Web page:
emerges from the COVID-19 crisis, Missouri is becoming a cautionary tale for the rest of the country: It is seeing an alarming rise in cases because of a combination of the fast-spreading delta variant and stubborn resistance among many people to getting vaccinated.Intensive care beds are filling up with surprisingly young, unvaccinated patients, and staff members are getting burned out fighting a battle that was supposed to be in its final throes.The hope among some health leaders is that the rest of the U.S.“If people elsewhere in the country are looking to us and saying, ‘No thanks’ and they are getting vaccinated, that is good,” said Erik Frederick, chief administrative officer at Mercy Hospital Springfield, which has been inundated with COVID-19 patients as the variant first identified in India rips through the largely non-immunized community.He is hiring traveling nurses and respiratory therapists to help out his fatigued staff as the rest of the country tries to leave the pandemic behind.Lagging rates — especially among young adults — are becoming an increasing source of concern elsewhere around the country, as is the delta variant.“The delta variant is currently the greatest threat in the U.S.Missouri Health Department spokeswoman Lisa Cox said the agency is encouraging people to get vaccinated, but confessed: “This is the Show-Me State and Missourians are skeptical.”.Frederick said some people in the heavily Republican state are resistant because they feel as if Democrats are pushing the vaccine.“I keep telling people, while we are busy fighting with each other, this thing is picking us off one by one,” he said.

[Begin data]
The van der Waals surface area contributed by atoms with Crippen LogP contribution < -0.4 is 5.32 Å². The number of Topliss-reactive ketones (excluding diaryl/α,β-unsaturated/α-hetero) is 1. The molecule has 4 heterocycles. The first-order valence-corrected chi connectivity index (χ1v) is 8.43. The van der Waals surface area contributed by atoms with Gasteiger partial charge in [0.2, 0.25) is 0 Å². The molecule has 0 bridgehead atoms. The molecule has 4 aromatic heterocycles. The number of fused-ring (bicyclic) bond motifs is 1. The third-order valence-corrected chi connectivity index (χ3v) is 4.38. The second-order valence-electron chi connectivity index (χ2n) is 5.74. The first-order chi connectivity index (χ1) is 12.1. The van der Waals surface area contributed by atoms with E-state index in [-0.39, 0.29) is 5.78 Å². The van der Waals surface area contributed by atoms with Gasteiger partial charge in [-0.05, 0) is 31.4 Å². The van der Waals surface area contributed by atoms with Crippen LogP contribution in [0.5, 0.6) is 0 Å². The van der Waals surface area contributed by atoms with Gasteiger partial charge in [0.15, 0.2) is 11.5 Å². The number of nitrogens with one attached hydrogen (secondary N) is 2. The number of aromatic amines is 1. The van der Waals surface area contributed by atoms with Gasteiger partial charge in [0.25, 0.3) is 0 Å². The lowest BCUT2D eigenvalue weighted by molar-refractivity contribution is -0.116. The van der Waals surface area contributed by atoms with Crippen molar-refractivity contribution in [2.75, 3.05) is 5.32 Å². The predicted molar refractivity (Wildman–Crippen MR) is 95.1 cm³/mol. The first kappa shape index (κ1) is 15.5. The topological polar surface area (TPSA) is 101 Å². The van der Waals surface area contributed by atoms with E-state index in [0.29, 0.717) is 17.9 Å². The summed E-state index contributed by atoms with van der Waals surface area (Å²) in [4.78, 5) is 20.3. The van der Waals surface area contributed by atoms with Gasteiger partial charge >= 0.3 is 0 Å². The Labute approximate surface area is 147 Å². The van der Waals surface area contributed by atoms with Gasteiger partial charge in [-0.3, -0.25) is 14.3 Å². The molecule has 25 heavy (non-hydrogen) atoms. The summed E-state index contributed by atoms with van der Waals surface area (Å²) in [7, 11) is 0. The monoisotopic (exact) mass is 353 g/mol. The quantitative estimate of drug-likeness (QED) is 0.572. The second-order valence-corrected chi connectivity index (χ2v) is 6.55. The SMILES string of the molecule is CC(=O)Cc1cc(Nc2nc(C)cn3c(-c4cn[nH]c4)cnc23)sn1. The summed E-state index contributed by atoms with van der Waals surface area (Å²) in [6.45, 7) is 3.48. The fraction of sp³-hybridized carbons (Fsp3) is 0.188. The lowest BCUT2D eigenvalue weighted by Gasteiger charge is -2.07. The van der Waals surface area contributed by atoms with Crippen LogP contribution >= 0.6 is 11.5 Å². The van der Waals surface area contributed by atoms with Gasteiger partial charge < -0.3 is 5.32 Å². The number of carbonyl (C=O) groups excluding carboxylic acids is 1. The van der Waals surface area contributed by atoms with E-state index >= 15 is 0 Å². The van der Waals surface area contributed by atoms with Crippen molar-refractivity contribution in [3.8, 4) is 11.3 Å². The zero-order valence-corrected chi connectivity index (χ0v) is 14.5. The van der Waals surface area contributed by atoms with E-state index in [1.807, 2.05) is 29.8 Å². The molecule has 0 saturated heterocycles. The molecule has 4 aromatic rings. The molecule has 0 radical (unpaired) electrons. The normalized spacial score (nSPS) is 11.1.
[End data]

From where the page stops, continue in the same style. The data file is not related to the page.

in Springfield for those who get vaccinated drew a disappointing 20 to 50 people to each of the first three clinics.As immunizations slow, the delta variant has become the predominant form of the virus in the region.
Aaron Schekorra, a spokesman for the Springfield-Greene County Health Department, said it makes up 93% of the random sample of cases that the county is sending for analysis, up from 70% three weeks ago.He said that unvaccinated people gathering for graduation celebrations and Memorial Day festivities also fueled the spread of the virus.“My concern,” he said, “would be that this is a preview of what is to come in other parts of the country that don’t have higher vaccination rates.”.
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